Wednesday, November 30, 2011
So, in order to provide a more complete picture of my film experience this year, I'm going to be going through sort of a "lightning round" of reviews. They'll be a little shorter than usual, but they'll be posted much more frequently. Hopefully I'll get through any movies you were hoping to hear me write about. If, after the first of the year, there are any movies I didn't review that you were really hoping to hear me talk about, by all means, badger me.
That being said, neither Justin Verlander nor any other pitcher should ever win an MVP award.
(Yeah, it's gonna be one of those posts. Pull up a chair, get out your angry pencils, and let's do this.)
The fact that they're eligible for the award should not encourage baseball writers to cast their votes for pitchers. A change in the eligibility will never happen, because baseball prefers ambiguity (see: strike zones). But writers need to take it upon themselves to make this one of those dozens of "unwritten rules" in baseball, because plain and simple, pitchers cannot be the league's most valuable player.
I'd imagine I've got at least half of you riled up at this point, thinking that I've got a lot of nerve. And maybe I do. But I've got my reasons.
First, there is some truth to the thinking that pitchers have their award, and hitters only have the MVP award. The Cy Young Award and the Most Valuable Player Award each have long histories that we can look back at and remember some of the great seasons we saw. In 1999, baseball created the Hank Aaron Award, to be awarded to the best hitter in each league. In fact, the award was likely created specifically to allow for the possibility of a pitcher being worthy of an MVP award. You know when you started hearing about the Hank Aaron Award even existing? This year, when people wanted to justify voting for Verlander for MVP. Hank Aaron was a tremendous hitter, but the award is essentially meaningless if nobody knows who's winning them.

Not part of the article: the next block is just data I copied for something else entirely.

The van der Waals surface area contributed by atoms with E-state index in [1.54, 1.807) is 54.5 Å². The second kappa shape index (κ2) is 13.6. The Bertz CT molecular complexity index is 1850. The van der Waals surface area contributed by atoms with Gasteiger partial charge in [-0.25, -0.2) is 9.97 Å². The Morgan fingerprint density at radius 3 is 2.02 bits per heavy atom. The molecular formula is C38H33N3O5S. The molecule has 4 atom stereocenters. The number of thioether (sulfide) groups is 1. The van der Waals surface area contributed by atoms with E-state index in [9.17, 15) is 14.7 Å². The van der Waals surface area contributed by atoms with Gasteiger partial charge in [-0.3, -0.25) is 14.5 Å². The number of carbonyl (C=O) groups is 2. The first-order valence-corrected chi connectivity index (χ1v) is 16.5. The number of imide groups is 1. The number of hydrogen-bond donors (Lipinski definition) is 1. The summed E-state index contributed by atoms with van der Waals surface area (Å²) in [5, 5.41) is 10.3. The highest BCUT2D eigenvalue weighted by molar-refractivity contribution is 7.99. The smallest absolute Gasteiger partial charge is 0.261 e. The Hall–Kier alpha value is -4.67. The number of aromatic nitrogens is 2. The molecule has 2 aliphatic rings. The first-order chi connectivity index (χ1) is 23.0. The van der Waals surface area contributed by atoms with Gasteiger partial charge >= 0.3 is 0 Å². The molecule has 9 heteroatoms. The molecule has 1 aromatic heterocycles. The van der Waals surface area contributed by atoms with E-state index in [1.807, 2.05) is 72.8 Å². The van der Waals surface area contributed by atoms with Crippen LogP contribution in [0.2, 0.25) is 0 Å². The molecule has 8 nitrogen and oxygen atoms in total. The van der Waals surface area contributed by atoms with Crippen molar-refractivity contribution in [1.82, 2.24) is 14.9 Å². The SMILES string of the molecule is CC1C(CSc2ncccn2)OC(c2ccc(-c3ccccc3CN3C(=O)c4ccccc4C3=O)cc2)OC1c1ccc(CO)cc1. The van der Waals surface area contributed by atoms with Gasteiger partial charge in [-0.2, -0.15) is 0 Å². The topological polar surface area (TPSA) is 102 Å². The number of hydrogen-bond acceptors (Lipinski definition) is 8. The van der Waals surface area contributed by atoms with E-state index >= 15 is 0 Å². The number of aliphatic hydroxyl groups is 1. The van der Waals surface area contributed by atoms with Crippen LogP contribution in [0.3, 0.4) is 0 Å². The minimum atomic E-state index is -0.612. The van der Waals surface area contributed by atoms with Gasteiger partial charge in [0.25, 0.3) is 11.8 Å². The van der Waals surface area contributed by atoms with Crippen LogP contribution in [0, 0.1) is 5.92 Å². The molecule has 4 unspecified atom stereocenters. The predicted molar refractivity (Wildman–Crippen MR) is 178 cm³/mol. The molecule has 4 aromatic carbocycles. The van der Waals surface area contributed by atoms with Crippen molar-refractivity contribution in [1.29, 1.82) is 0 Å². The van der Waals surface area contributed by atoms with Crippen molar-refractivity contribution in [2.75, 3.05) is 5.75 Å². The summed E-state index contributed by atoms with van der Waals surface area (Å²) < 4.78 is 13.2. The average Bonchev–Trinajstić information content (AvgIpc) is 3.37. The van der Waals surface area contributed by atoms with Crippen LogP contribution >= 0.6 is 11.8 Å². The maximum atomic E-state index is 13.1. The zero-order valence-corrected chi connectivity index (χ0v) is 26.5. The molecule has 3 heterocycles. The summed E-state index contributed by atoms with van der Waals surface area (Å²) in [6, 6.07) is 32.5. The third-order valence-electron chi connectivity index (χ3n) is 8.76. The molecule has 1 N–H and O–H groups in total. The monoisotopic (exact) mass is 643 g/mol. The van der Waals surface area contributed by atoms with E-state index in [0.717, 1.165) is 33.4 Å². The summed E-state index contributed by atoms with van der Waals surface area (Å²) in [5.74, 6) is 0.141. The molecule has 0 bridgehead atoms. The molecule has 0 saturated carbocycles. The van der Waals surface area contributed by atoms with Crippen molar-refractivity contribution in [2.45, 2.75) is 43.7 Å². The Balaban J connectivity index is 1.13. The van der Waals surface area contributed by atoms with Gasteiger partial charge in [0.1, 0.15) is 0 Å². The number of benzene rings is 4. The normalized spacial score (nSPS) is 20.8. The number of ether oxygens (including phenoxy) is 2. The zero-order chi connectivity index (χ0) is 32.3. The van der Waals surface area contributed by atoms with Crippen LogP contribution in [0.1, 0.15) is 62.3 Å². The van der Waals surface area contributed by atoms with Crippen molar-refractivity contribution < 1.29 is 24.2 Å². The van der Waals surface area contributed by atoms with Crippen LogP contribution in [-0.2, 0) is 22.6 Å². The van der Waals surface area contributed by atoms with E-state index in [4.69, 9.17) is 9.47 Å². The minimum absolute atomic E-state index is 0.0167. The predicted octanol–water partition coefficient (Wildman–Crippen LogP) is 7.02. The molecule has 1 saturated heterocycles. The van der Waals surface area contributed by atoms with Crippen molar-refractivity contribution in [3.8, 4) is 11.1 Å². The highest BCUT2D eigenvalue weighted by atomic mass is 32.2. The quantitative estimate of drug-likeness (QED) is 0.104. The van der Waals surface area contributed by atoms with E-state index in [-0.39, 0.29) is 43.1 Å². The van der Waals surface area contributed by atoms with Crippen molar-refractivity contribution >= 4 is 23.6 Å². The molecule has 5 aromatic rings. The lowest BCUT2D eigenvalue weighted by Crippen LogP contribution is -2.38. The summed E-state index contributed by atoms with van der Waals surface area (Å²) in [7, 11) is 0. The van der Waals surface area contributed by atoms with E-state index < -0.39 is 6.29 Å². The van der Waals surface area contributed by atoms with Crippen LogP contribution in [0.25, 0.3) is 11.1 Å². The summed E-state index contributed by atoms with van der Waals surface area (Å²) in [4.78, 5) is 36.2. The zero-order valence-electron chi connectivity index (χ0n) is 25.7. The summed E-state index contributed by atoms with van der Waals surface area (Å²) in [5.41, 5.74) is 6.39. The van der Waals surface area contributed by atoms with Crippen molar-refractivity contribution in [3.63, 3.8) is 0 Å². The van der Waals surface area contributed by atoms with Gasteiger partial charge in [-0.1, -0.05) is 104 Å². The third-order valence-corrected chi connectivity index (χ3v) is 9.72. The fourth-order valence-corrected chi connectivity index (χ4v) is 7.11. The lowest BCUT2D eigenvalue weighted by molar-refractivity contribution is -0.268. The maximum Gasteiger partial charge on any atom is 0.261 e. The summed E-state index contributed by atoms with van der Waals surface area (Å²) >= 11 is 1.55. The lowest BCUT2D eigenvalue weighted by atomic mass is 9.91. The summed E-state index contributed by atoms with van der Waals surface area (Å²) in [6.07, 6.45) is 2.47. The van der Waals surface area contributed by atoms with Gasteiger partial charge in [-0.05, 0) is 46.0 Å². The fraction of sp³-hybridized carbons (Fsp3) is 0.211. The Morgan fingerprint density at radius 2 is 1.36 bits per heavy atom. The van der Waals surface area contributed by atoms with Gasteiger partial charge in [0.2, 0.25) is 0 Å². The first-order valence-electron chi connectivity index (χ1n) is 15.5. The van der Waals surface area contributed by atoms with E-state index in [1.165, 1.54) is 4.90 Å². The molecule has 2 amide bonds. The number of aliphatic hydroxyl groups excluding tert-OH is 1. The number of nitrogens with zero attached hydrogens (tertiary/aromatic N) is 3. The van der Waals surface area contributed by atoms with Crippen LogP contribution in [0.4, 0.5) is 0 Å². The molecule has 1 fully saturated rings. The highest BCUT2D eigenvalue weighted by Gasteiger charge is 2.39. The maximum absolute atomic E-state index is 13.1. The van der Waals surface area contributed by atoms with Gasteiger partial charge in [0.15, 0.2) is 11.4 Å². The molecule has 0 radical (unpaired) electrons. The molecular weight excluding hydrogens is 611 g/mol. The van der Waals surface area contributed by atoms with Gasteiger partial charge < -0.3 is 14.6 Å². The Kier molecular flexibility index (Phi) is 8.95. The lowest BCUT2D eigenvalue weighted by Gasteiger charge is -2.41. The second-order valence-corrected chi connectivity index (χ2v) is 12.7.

Additionally, the Hank Aaron Award incorporates a fan vote component, which makes the award intrinsically flawed. Fans are stupid. Unsurprisingly, the AL award has gone to AL East hitters every year since 2004. And by the way, Hank Aaron spent all of two seasons playing in the American League, hitting .232 with 22 HR and 95 RBI in 222 games. If you're going to perpetuate this farce, you should at least have another name for it in the American League. Babe Ruth, anyone?
But I think the greater argument here is that, quite simply, a pitcher can't come close to the overall impact of a position player, and that includes starting pitchers as well as relievers.
First, let's address the one stat that gets cited often to compare pitchers to hitters: wins above replacement (WAR). The theory behind the statistic is that, over the course of a season, by playing well (or poorly), a player at any position gives his team an adjusted chance at victory when compared to a potential replacement player. The statistic uses a theoretical AAA player as the replacement. The concept of trying to value hitters against pitchers is useful for GMs in salary-planning, and for those MVP votes in which a pitcher earns consideration.